Using Experience Mapping to Create a Uniform Customer Experience

Written by Mark Coulstring

Do you remember when using a paper map was the only way to plan a road trip? You first had to find your current location and then you could identify where you made the wrong turn. Then you would trace the road to your destination, hoping you wouldn’t take a wrong turn again. You also wouldn’t know about traffic or any road closures, turning your trip into an unpredictable journey.

Well, without the right UX design your users might get lost while trying to navigate your app or website. Taking the time to develop and understand your users’ journey will help you provide a clear and simple path for them to follow.

What is user experience mapping?

User experience mapping is a strategic process for understanding the entire experience users have when engaging with your product. It’s a visual representation of every possible interaction a user could have over a period of time or session.

Experience mapping for UX can help you foresee any friction before actually creating a website or app. By looking at the whole picture first, you can come up with a set of actions that ensure a uniform customer experience. Experience mapping is a valuable tool for determining the status of your current UX and it helps you identify strengths, weaknesses, and opportunities that will help achieve your desired outcomes.


Why does user experience mapping matter?

Customers choose to keep using products based on their experience. If they download an app that has long lag times and confusing navigation, they will try to find an alternative that better serves their needs. In order to create immersive experiences that users can get hooked on, you should invest in quality UX design. Experience mapping can reveal insights about your user’s needs and preferences, which should influence the design process.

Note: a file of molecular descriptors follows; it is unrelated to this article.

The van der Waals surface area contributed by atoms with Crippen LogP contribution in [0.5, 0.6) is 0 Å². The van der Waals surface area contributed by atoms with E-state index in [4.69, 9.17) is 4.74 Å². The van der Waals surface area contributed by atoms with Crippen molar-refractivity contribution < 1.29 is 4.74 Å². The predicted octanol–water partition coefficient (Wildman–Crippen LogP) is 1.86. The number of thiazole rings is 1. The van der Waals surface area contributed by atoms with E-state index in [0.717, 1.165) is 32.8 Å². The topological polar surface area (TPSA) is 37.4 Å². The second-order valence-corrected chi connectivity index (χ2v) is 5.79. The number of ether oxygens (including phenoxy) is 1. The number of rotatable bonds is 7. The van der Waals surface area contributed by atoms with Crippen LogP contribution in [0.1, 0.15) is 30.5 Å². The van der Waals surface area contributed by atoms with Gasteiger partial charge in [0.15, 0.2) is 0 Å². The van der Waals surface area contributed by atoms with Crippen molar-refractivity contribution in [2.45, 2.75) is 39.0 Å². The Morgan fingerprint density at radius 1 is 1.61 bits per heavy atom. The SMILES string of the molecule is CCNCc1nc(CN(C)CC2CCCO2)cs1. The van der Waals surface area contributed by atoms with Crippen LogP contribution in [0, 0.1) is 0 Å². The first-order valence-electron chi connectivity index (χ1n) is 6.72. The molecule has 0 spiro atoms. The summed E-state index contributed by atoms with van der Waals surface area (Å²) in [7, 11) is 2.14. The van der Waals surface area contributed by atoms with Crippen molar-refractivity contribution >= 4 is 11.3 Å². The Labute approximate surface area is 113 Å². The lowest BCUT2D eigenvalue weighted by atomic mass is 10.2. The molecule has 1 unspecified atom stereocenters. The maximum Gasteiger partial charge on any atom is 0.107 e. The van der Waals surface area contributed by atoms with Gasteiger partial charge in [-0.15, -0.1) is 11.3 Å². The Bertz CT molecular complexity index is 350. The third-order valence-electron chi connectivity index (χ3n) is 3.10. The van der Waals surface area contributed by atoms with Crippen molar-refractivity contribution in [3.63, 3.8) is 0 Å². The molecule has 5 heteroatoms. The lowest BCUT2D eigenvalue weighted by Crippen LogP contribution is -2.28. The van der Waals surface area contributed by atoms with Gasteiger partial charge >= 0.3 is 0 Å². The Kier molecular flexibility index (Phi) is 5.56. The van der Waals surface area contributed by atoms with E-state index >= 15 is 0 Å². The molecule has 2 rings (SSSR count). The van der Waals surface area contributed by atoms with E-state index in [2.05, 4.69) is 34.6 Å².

You can identify purchasing paths that result in greater brand loyalty or look at specific touchpoints that are leading to more conversions. With an experience map, you can also identify areas where users are dropping out. By creating a useful dashboard to illustrate current opportunities and adjustments you can implement a UX design that creates a cohesive experience for your product.

Where do you even begin when creating an experience map?

We will walk you through the four steps and show you how user experience mapping can help create an impactful user-centric design.

Step 1: Uncover Customer Actions

Think like a user. What is an average user’s first interaction or experience with your product? Are they finding your product through an online ad, an email campaign, your website, or social media platforms? What actions are they taking after that? Create an outline of the “generic” user’s experience by listing where users are beginning on one side and where they are ending on the other. Proceed to fill in the middle with all the actions and tasks your users could complete while using your application.


To begin to support these actions you must research your users and study their behaviors across an entire experience. This can be done by engaging and communicating with your current users. If possible, have conversations or interview them, it is a reliable, tried-and-true method to gain insights for your experience map. If you cannot engage directly with your current customers, collaborate with your customer service and sales team, they can help fill in some missing gaps.